From karate to pepper spray, sexual assaults prompt Indian women to fight back
By Rupak Chowdhuri and Nivedita Bhattacharjee
KOLKATA/BENGALURU (Reuters) - Indian karate teacher Monimala Halder took up the sport in her teens as a way to get fit. A few months ago, she and her sister used their skills to fend off two men on a motorcycle trying to grab them as they rode past.
"I caught hold of the pillion rider just as he was reaching out for us and we beat them up," said Halder, 35, who has seen a steady rise in the number of women seeking self-defense classes in a country where women and children have long been subjected to sexual violence.
Police shot dead four men on Friday who were suspected of raping and killing a 27-year-old vet near the southern city of Hyderabad.
Some rights groups and politicians criticized the killings, saying they were concerned the judicial process had been sidestepped, but the action was applauded by the victim's family and many citizens outraged by a rising trend of violence against women.
India strengthened its laws on sexual violence after the 2012 gang rape and murder of a woman on a Delhi bus led to an outpouring of anger. Reported rapes climbed 31% from 2012 to 2017, government figures show, which officials attribute to greater public awareness rather than an increase in attacks.
But a fresh wave of horrific assaults has sparked renewed anger with women across India increasingly turning to everything from karate lessons to pepper spray to take back control.
More than 100 showed up at two separate training camps in Kolkata on Sunday to learn self-defense techniques and volunteer groups are setting up similar pop-up camps in other parts of the country.
"I have learnt how to defend myself using daily items like a handbag, or a scarf, and also how we can use our knees to protect ourselves," said Anita Roy, 32, who attended one of the Kolkata camps.
In the northern town of Faridabad, Akanksha Kathuria, who has twin six-year old daughters, said she plans on setting up self-defense classes after reading about the Hyderabad case and that of a woman in Unnao, in the northern state of Uttar Pradesh, who died last week after allegedly being set on fire by her rapist and other assailants.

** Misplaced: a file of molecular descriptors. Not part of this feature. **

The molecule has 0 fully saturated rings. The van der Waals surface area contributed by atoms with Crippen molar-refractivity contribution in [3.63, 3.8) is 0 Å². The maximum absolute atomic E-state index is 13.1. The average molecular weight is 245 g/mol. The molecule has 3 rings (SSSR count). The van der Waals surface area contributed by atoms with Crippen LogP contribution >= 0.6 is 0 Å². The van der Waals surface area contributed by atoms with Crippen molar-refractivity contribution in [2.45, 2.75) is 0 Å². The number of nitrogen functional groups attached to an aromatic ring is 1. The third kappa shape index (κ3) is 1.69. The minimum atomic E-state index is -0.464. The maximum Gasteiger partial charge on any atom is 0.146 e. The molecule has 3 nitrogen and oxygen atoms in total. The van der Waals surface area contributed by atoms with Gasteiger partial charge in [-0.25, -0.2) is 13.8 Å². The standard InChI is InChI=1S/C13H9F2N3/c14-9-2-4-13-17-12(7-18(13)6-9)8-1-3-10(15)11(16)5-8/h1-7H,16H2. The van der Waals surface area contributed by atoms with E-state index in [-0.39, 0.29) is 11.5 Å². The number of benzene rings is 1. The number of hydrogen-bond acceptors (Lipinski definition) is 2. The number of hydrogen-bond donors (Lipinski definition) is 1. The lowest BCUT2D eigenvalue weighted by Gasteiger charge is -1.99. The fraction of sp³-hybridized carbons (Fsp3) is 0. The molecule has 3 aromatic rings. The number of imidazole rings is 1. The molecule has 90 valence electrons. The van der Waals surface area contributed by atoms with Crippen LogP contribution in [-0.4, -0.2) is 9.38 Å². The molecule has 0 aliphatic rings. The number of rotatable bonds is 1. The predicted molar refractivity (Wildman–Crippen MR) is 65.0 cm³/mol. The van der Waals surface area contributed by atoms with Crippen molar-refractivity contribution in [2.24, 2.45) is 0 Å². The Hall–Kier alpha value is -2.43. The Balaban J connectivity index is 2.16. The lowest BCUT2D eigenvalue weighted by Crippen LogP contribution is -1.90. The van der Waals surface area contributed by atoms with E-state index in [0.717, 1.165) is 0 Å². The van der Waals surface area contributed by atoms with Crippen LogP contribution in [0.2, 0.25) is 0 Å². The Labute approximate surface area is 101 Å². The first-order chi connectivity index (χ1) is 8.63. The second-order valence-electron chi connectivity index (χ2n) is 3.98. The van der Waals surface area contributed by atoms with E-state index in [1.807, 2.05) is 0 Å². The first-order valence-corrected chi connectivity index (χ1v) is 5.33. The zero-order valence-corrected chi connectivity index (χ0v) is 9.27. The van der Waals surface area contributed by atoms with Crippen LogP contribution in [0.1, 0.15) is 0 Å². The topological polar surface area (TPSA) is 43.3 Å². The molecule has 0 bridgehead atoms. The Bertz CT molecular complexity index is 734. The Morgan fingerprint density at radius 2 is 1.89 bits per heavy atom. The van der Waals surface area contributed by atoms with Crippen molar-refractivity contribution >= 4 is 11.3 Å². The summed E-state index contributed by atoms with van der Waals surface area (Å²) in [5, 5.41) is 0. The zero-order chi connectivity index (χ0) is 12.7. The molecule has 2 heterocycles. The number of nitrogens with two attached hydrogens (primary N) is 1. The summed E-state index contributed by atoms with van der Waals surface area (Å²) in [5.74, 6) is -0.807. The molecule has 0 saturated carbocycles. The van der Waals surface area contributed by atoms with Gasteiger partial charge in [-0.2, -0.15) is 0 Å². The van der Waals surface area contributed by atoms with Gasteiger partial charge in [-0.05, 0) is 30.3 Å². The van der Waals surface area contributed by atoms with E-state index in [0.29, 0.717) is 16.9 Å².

"I shouldn't have to raise daughters with the constant fear of something bad happening to them," she said.
Self-defense experts say only a minuscule portion of India's more than 650 million women have access to such classes, and such camps are usually only accessible to those living in cities. Fewer still can commit to such programs long-term.
"Every time there is a major incident, we see a spike in inquiries," said Ritesh Reddy, who teaches self-defense in the tech hub of Bengaluru. "But the challenge is learning self-defense requires a committed involvement."
It is not just self-defense classes that have seen a surge in popularity. Amazon's Indian arm said pepper spray sales had spiked eight times since the Hyderabad case.
The top ten best selling "safety and security" items on Amazon's India site last week were pepper sprays, as compared to its portals in the United States, Canada or Singapore, where home monitoring devices and alarm systems were the most popular.
"We've run out of inventory in the past four to five days," said Rana Singh, proprietor of Bengaluru-based Aax Global, which makes the popular Cobra branded pepper sprays.
Singh said canisters designed to fit in a woman's handbag were the company's most sought-after product.
In the state of Uttar Pradesh, where more than 4,200 rape cases - the most in the country - were reported in 2017, victims have formed an organization, Red Brigade, aimed at empowering women.
"There is barely a school in the city of Lucknow where we've not conducted our camps," said founder Usha Vishwakarma.
Protests have continued across India since the deaths of the two victims in Hyderabad and Unnao with many people venting online about what they see as an endemic problem.
"This has to stop," said Mumbai resident Shraboni Lahiri, the mother of a four-year old girl said.
"It's not possible, or healthy, to monitor your child every moment of the day."
(Reporting by Rupak De Chowdhuri in Kolkata and Nivedita Bhattacharjee in Bengaluru; Additional Reporting by Sankalp Phartiyal and Devjyot Ghoshal in New Delhi; Editing by Euan Rocha and Nick Macfie)